People often ask me what’s the difference a netbook and a laptop. The answer lies in what you plan to use it for. A sales rep worth his salt will ask you what you want to use it for before making any recommendation. By default people look at aesthetics as the first criteria when selecting a laptop. Another often used criteria is price. In reality we should list out more than looks when deciding on an expensive investment like a laptop. In fact looks should be the last thing you think of when deciding what to buy.
- Portability (weight and size)
- Functionality (screen size, keyboard size, connectivity, computing power, heat dissipation)
- Aesthetics (look and feel)
Some people want to have a laptop at home over a desktop so they can easily move from living room, to bedroom, to dining table, to just about anywhere in the house. For them a laptop with a screen size of 14 inch or higher is ok. But if you have to lug your laptop from home to office or other places, a 1.5 kg (3.3 lb) laptop may be all you want to own as you need to add the weight of the adapter (at least 1 lb) or the extended 6-cell battery (1 lb or more). If you add the carry bag and the external DVD-CDROM drive (1 lb), you could easily exceed 3 kg (6.6 lb) by time you leave your house.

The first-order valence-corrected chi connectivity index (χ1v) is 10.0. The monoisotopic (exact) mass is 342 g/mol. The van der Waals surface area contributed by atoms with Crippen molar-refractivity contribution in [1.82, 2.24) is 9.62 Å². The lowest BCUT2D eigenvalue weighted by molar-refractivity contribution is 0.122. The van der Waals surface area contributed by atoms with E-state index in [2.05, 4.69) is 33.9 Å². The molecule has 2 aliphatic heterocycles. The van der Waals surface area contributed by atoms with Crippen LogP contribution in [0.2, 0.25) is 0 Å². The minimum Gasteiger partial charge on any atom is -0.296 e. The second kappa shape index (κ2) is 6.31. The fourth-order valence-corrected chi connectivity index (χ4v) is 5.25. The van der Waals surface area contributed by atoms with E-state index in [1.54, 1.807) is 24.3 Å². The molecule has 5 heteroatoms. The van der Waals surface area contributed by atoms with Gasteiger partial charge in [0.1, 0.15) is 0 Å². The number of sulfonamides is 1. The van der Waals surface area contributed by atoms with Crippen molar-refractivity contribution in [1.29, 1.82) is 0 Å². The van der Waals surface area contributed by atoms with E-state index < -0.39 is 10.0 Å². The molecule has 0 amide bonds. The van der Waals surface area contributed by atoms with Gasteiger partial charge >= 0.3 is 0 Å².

The good news is that there are a variety of laptops out in the market today. You have a choice. You just have to think things through before you take out your wallet.
As a traveling person, my choices are down to a laptop with a 12″ screen (maybe smaller but nothing smaller than 10″ otherwise you can tire easily reading or writing a document on an 8″ screen – been there done that). Wireless connectivity is important for work (and leisure if you ae active on facebook or other social networking platforms). Having a built-in camera (1.3MB or up) is great bonus since I like to stay in touch with my family using Skype. I used to own a Dell Latitude D410 laptop that would last me 2.5 hours of normal use on a 6-cell battery. Of course this is not good for me particularly when I am traveling on business as I do presentations, check emails, write and go over notes intermittently over a 10-hour day.